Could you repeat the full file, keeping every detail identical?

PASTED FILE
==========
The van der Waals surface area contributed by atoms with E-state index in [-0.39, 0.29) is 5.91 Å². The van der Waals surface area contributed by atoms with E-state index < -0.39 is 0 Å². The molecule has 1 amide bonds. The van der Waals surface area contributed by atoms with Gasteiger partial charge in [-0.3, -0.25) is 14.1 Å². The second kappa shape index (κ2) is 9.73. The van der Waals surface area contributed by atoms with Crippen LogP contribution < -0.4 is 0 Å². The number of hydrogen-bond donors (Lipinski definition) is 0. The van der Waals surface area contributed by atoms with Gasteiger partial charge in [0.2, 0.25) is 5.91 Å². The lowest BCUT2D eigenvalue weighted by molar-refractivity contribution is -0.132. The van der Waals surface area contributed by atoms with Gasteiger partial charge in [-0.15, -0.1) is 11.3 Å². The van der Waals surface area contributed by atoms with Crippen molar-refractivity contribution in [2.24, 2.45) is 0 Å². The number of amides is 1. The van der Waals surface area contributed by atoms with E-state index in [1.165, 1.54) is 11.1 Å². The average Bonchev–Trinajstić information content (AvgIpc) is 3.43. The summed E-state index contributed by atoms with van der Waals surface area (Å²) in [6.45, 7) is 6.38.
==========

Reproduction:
The van der Waals surface area contributed by atoms with E-state index in [-0.39, 0.29) is 5.91 Å². The van der Waals surface area contributed by atoms with E-state index < -0.39 is 0 Å². The molecule has 1 amide bonds. The van der Waals surface area contributed by atoms with Gasteiger partial charge in [-0.3, -0.25) is 14.1 Å². The second kappa shape index (κ2) is 9.73. The van der Waals surface area contributed by atoms with Crippen LogP contribution < -0.4 is 0 Å². The number of hydrogen-bond donors (Lipinski definition) is 0. The van der Waals surface area contributed by atoms with Gasteiger partial charge in [0.2, 0.25) is 5.91 Å². The lowest BCUT2D eigenvalue weighted by molar-refractivity contribution is -0.132. The van der Waals surface area contributed by atoms with Gasteiger partial charge in [-0.15, -0.1) is 11.3 Å². The van der Waals surface area contributed by atoms with Crippen molar-refractivity contribution in [2.24, 2.45) is 0 Å². The number of amides is 1. The van der Waals surface area contributed by atoms with E-state index in [1.165, 1.54) is 11.1 Å². The average Bonchev–Trinajstić information content (AvgIpc) is 3.43. The summed E-state index contributed by atoms with van der Waals surface area (Å²) in [6.45, 7) is 6.38.